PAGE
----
Times Subway Lied To Your Face

There are few places you can go where you won't find a Subway. Operating over 40,000 stores in more than 100 countries, Subway is the largest sub sandwich brand in the world when it comes to sheer reach. But biggest doesn't necessarily mean best. And while Subway may have more locations than any other fast food brand, it is certainly not considered the best or most valuable chain out there.

The reason for that may actually have something to do with Subway's size. Subway pushed to expand for decades and made it super easy to open new locations. However, as the company got too big too fast, things got messy. Franchisees were forced to deal with the fallout of expanding too fast. and mistakes were made at all levels of the company ... with consumers watching it all. 

In fact, the company has been called out for misleading customers on several occasions over the years about the quality of Subway's food and service. So if you find yourself craving a fresh-made $5 footlong, then you definitely want to keep reading for all the details on the times Subway lied to your face.

Eat Fresh at Subway? Not so much

Subway has for years touted its fresh, quality ingredients as the cornerstone of what sets it apart. One of Subway's most effective marketing efforts is arguably its "Eat Fresh" campaign. The phrase is almost synonymous with Subway at this point ... and also perhaps one of the company's biggest lies to its customers. The alleged truth is that almost everything served at Subway is pre-packaged, including a lot of the meats and produce, according to former employees. A lot of foods even come to the store frozen, including the soups.

Business Insider spoke to several Subway franchise owners in 2018 who said they only receive one or two shipments of produce per week, often full of low-quality produce that won't stay fresh for more than a few days. One former worker said "about half of the vegetables we used were far from fresh" with another describing them as "mushy" and "rotting." 

The meats apparently also come to the store pre-cooked and pre-sliced, and according to employees, the whole situation is just gross. From the moment employees even open the packaging, they are assaulted with the horrible odor of the meats, which has been described as something like "bags of farts." Apparently, Subway hopes warming the meats up will make them look and smell fresh, and that will fool all of us in the meantime. Employees say they are required to microwave the prepared meats when customers don't want their sandwiches toasted.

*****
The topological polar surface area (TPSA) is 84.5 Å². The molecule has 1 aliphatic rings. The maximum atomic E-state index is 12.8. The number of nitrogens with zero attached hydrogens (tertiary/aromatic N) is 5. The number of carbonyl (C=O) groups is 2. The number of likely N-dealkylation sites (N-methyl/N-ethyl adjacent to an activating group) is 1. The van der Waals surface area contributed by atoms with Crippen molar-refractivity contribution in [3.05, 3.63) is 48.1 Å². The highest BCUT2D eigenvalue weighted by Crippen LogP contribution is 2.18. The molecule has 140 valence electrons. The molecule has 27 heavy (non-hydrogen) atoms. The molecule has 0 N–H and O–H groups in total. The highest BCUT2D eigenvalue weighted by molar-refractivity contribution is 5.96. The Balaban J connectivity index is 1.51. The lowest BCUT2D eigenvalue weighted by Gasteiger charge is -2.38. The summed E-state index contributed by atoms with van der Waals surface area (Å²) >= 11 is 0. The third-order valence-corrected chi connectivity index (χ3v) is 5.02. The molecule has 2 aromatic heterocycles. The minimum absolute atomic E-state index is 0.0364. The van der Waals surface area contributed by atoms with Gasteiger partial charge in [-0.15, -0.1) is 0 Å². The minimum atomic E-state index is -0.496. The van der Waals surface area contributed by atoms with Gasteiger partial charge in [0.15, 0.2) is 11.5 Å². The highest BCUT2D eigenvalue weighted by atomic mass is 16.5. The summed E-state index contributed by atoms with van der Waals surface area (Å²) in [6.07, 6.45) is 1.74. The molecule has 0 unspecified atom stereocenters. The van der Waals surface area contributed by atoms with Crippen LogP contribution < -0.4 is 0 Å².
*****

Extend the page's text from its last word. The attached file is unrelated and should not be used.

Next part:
Even Subway's bread isn't quite fresh

You know how Subway is famous for that intoxicating fresh-baked bread smell? It supposedly comes from the chain's bread loaves baking away at all hours of the day. Indeed, Subway's menu does claim their sandwiches are made on fresh-baked bread. But unfortunately, the whole facade is partially a lie.

Subway's bread dough may be baked on-site, but it's apparently not freshly made at all. In fact, it shows up at the store as frozen dough. As a former employee puts it, "'fresh baked bread' is actually frozen breadsticks that turn into dough when they thaw." Subway's cookies, too, are supposedly delivered to the store as frozen balls of dough. 

And it's not only a lie to call Subway's bread fresh ... it might be a lie to even call it bread. Earlier this year, a court in Ireland ruled that Subway's bread can't actually be legally defined as bread (at least in that country) because it's sugar content is so high. And yes, that includes the wheat bread too.

Seriously, some food served at Subway may even be expired

It's bad enough that some of Subway's food arrives at the store in less-than-ideal condition when it comes to freshness. But adding insult to injury is the fact that some Subway stores seem to totally toss quality control out the window. Former employees say food is kept well past its expiration date, with some ingredients simply being prepackaged to increase the shelf life and save on costs. This includes everything from fresh ingredients like lettuce and meats to packaged chips and drinks. Sometimes, employees say they are simply asked to just change the date labels on products to mask their true freshness — or lack thereof.